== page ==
The answer to your second question is that your recourse is to take your ex-wife back to family court and file something such as a motion for credit for any monies you paid for one half of whatever time was spent on personal time rather than for work or education.
You will need to keep in mind that if you take your ex-wife back to court on the motion I suggest above then you will have the burden or proving by clear and convincing evidence that your wife used the child care for strictly personal purposes and that you overpaid as a result and should be entitled to a credit. You would likely have to prove when it was personal, how you know it was personal and what the personal activity was, how much was charged for that personal usage and how much you were overcharged for that personal usage on each occasion.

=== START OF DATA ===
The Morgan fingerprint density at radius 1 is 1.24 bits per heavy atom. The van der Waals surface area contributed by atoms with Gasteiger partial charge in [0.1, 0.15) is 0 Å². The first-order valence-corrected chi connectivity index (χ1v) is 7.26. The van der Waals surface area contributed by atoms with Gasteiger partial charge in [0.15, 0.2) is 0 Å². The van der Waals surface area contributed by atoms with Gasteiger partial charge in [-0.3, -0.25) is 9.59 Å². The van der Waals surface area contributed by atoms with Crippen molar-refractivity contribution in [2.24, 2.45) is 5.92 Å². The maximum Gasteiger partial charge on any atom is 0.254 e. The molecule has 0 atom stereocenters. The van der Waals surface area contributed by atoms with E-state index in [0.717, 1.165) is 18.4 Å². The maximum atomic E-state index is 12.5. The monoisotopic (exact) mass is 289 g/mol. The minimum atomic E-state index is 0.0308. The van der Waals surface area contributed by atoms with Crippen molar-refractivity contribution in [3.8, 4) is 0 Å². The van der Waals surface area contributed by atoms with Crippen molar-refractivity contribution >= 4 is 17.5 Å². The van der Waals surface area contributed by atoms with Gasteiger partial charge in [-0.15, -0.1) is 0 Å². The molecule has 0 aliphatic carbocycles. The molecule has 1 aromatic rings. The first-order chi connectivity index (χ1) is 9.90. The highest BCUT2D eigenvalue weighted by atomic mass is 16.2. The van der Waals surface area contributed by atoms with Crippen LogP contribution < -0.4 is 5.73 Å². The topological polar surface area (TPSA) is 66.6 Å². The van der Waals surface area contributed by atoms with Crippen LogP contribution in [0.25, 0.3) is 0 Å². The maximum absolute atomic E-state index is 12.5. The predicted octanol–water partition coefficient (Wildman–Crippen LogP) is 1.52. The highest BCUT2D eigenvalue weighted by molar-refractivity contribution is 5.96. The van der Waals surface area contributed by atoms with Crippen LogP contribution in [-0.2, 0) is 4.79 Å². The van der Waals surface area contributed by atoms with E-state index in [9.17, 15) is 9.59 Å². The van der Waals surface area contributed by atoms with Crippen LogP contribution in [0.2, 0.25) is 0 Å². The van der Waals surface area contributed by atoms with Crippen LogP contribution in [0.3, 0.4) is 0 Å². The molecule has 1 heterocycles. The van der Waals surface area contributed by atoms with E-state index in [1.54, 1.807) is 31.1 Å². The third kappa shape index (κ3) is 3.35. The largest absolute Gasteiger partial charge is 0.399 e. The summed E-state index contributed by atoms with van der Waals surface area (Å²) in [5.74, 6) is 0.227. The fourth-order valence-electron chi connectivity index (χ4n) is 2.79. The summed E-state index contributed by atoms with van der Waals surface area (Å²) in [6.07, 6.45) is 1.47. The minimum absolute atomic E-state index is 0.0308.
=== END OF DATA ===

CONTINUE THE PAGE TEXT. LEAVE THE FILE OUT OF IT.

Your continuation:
A person wanted some help and posted to the Avvo website for attorneys to provide assistance.
Three Rhode Island attorneys answered this divorce scenario. My answer and my comments on their answers are included to show the diversity between attorneys.
Each attorney's disclaimer has been removed since it's irrelevant to the answer and the attorneys are not disclosed here.
QUESTION: I still use the same address. Is it more complicated to use this as my legal address or changing to my mother's Massachusetts address?